Tuesday, May 29, 2012


May 29, aka Oak Apple Day or Royal Oak Day in Britain is the anniversary of the Restoration of the Monarchy (1660). It was the date (according to the Julian calendar) when King Charles II returned to London after years of exile, during the rule of Oliver Cromwell as Lord Protector.
"Parliament had ordered the 29th of May, the King’s birthday, to be forever kept as a day of thanksgiving for our redemption from tyranny and the King’s return to his Government, he returning to London that day."
From the diary of Samuel Pepys, June 1, 1660.
The day used to be commemorated by the wearing of oak apples or oak leaves, recalling the Boscobel oak in which Charles II hid after the battle of Worcester. Numerous British pubs have names recalling the event (see right).
29 May was also the birthday of Charles II, but when converted to the Gregorian calendar his date of birth for astrological purposes becomes June 8 - still with Sun in Gemini. Astrodatabank has his natal chart HERE.

Chambers' Book of Days tells this about the King with Sun in Gemini:
It is a great pity that Charles II was so dissolute, and so reckless of the duties of his high station, for his life was an interesting one in many respects; and, after all, the national joy attending his restoration, and his cheerfulness, wit, and good-nature, give him a rather pleasant association with English history. His parents, Charles I and Henrietta Maria (daughter of Henry IV of France), who had been married in 1626, had a child named Charles James born to them in March 1629, but who did not live above a day. Their second infant, who was destined to live and to reign, saw the light on the 29th of May 1630, his birth being distinguished by the appearance, it was said, of a star at midday.

It was on his thirtieth birthday, the 29th of May 1660, that the distresses and vicissitudes of his early life were closed by his triumphal entry as king into London.

All of which allows a (somewhat contrived) segue into a ramble about the trees, past and present in our yards. Yards, by the way, is the term used in the USA for lawn areas or gardens in front of, and behind the house. In the UK "yard" usually refers to a concreted area, often called "the backyard" behind modestly sized, older style homes.

When, in early 2005, we moved into the house where we now live a big part of the attraction was its location. It's on the edge of town, necessities within easy reach, yet countryside lies just beyond the backyard fence, as husband's photograph (above), taken from the kitchen window, shows. Some lovely old shady Cottonwood trees stood inside the back fence, as well as two big Maples at the front of the house. I suspect that before a road and houses were constructed, the three huge trees in our backyard formed a semi-circle with three others in the pasture beyond our fence. Perhaps they were planted as part of the concerted effort, led by the government, to protect and change the face of a barren Oklahoma after the dust-bowl era of the 1930s.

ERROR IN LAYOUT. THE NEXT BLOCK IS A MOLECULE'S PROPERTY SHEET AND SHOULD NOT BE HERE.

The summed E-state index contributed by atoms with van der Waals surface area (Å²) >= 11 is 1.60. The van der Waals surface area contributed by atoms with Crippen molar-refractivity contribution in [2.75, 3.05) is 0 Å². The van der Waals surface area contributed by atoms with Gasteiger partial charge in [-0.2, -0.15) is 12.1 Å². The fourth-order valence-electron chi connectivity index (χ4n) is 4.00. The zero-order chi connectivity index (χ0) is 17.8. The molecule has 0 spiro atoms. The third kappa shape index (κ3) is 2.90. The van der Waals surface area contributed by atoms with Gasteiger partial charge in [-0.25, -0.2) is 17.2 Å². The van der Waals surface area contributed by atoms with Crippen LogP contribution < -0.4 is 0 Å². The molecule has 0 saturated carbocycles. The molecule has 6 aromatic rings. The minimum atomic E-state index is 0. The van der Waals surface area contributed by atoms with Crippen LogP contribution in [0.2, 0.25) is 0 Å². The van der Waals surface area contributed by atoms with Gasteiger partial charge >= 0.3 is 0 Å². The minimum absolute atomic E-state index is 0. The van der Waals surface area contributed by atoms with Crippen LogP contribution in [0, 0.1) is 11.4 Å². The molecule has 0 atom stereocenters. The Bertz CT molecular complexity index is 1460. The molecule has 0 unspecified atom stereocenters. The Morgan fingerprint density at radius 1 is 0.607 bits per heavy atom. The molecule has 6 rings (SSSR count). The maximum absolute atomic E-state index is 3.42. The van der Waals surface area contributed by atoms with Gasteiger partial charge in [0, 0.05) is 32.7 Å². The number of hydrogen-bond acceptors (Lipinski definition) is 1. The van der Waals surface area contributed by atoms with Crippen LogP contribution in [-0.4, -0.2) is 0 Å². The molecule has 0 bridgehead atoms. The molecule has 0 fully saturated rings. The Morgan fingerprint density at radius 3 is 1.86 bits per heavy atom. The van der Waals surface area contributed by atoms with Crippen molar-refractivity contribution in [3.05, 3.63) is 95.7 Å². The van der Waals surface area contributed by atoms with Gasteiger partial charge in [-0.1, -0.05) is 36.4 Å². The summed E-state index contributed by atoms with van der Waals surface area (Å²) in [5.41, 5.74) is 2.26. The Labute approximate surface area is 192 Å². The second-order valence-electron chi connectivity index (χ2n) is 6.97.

Sadly, "old" often gets the better of "shady".

In 2009 one of the three huge Cottonwoods had to go. Cottonwoods, in old age, are apparently prone to atttack by borer beetles and disease. We resisted the loss for as long as seemed safe, but the thought of a wild winter and next tornado season overtook any sentimental meanderings. Last year another Cottonwood, badly damaged by an ice storm had to be taken down as it had become dangerous to the house, and the house nextdoor.

There's bad news this year too. One of the two tall Maples in front of the house was killed off by last year's drought. It'll have to go. We'll plant a young Cottonwood later to replace it.

A rotting Mimosa tree had to be removed from the back, then an old decaying fruit tree. Three years ago we planted a Crape Myrtle to replace the lost Mimosa tree. At the same time we also planted a small Smoke Tree in the front yard - very pretty little tree, I can't find our photograph of it. Both survived ice storms and other wild weather events, but last year's protracted drought and record high temperatures for weeks on end killed both, in spite of frequent watering.

Both Crape Myrtle and Smoke Tree had to be cut down, but have left us with some hope. New shoots appeared, and are now growing. The heat had killed only what was above-ground.

We hope for less extreme temperatures this summer, or at least for no extended period of drought, to give the new growths a chance.


Wisewebwoman said...

Strange seasons indeed, T, when the trees are affected so badly. Mine survived Igor but they tell me Bertha (?) may have some effects tomorrow.
I feel sad for your trees :(

R J Adams said...

I feel quite guilty felling so many trees when you're struggling to keep yours alive. Thankfully, the climate here is still moderate and it rains just like it does - or did - in England.

As for Charles II, he was indeed full of '...cheerfulness, wit, and good-nature...' especially towards his dozen or so mistresses, and innumerable illegitimate offspring.

I'm not sure what would have become of the country had his brother, James, not succeeded to the throne. Charles had no legitimate heirs.

Twilight said...

Wisewebwoman ~
Yes, mee too. Trees here must have grown used to extreme weather events over the years, but last year was one too many extremes for some of them.. I'm surprised so many survived it - and amazingly, they did.

Twilight said...

RJ Adams ~~ We're in a hot/dry spot here which has advantages at time, but not often.

Charles II was a very romantic figure to me in my young days - I remember reading several novels in which he played a part. Older and wiser now, I realise he was not the kind of guy one would want to have ruling a nation. ;-)